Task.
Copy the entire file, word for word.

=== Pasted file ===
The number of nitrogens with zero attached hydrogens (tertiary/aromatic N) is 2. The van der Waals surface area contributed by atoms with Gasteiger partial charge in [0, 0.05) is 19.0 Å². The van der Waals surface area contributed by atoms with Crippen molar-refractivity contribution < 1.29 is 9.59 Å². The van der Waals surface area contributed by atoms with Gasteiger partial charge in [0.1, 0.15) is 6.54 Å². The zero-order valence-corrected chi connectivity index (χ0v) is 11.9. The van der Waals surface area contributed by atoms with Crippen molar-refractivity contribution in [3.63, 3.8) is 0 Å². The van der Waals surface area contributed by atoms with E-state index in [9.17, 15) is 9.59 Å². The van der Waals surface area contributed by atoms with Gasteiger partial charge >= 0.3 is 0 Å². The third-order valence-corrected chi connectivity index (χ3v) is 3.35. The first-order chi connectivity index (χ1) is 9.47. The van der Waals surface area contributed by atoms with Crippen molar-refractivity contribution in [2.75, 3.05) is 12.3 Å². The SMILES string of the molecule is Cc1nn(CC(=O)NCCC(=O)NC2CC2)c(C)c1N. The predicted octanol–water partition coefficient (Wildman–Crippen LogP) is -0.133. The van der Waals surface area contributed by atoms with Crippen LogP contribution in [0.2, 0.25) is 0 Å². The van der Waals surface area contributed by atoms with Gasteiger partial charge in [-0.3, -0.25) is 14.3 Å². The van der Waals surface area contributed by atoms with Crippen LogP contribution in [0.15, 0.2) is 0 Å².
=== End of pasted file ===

The number of nitrogens with zero attached hydrogens (tertiary/aromatic N) is 2. The van der Waals surface area contributed by atoms with Gasteiger partial charge in [0, 0.05) is 19.0 Å². The van der Waals surface area contributed by atoms with Crippen molar-refractivity contribution < 1.29 is 9.59 Å². The van der Waals surface area contributed by atoms with Gasteiger partial charge in [0.1, 0.15) is 6.54 Å². The zero-order valence-corrected chi connectivity index (χ0v) is 11.9. The van der Waals surface area contributed by atoms with Crippen molar-refractivity contribution in [3.63, 3.8) is 0 Å². The van der Waals surface area contributed by atoms with E-state index in [9.17, 15) is 9.59 Å². The van der Waals surface area contributed by atoms with Gasteiger partial charge >= 0.3 is 0 Å². The third-order valence-corrected chi connectivity index (χ3v) is 3.35. The first-order chi connectivity index (χ1) is 9.47. The van der Waals surface area contributed by atoms with Crippen molar-refractivity contribution in [2.75, 3.05) is 12.3 Å². The SMILES string of the molecule is Cc1nn(CC(=O)NCCC(=O)NC2CC2)c(C)c1N. The predicted octanol–water partition coefficient (Wildman–Crippen LogP) is -0.133. The van der Waals surface area contributed by atoms with Crippen LogP contribution in [0.2, 0.25) is 0 Å². The van der Waals surface area contributed by atoms with Gasteiger partial charge in [-0.3, -0.25) is 14.3 Å². The van der Waals surface area contributed by atoms with Crippen LogP contribution in [0.15, 0.2) is 0 Å².